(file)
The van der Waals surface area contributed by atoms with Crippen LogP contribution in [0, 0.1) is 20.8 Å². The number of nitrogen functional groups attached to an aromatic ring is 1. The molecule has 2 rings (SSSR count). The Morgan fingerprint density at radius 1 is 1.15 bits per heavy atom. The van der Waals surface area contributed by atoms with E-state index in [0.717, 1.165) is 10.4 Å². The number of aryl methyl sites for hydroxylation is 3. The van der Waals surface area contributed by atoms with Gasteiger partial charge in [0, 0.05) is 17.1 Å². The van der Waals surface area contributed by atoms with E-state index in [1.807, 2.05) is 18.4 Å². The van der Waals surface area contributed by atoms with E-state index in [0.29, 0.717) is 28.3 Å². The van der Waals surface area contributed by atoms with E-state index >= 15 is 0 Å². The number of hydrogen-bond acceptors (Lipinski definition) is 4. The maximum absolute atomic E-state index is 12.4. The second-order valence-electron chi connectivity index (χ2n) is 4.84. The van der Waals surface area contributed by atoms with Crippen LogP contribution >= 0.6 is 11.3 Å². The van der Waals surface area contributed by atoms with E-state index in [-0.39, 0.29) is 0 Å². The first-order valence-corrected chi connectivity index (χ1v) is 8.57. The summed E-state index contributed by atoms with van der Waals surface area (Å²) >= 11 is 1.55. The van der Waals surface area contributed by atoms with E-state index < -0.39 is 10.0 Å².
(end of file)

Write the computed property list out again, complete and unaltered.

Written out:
The van der Waals surface area contributed by atoms with Crippen LogP contribution in [0, 0.1) is 20.8 Å². The number of nitrogen functional groups attached to an aromatic ring is 1. The molecule has 2 rings (SSSR count). The Morgan fingerprint density at radius 1 is 1.15 bits per heavy atom. The van der Waals surface area contributed by atoms with E-state index in [0.717, 1.165) is 10.4 Å². The number of aryl methyl sites for hydroxylation is 3. The van der Waals surface area contributed by atoms with Gasteiger partial charge in [0, 0.05) is 17.1 Å². The van der Waals surface area contributed by atoms with E-state index in [1.807, 2.05) is 18.4 Å². The van der Waals surface area contributed by atoms with E-state index in [0.29, 0.717) is 28.3 Å². The van der Waals surface area contributed by atoms with E-state index >= 15 is 0 Å². The number of hydrogen-bond acceptors (Lipinski definition) is 4. The maximum absolute atomic E-state index is 12.4. The second-order valence-electron chi connectivity index (χ2n) is 4.84. The van der Waals surface area contributed by atoms with Crippen LogP contribution >= 0.6 is 11.3 Å². The van der Waals surface area contributed by atoms with E-state index in [-0.39, 0.29) is 0 Å². The first-order valence-corrected chi connectivity index (χ1v) is 8.57. The summed E-state index contributed by atoms with van der Waals surface area (Å²) >= 11 is 1.55. The van der Waals surface area contributed by atoms with E-state index < -0.39 is 10.0 Å².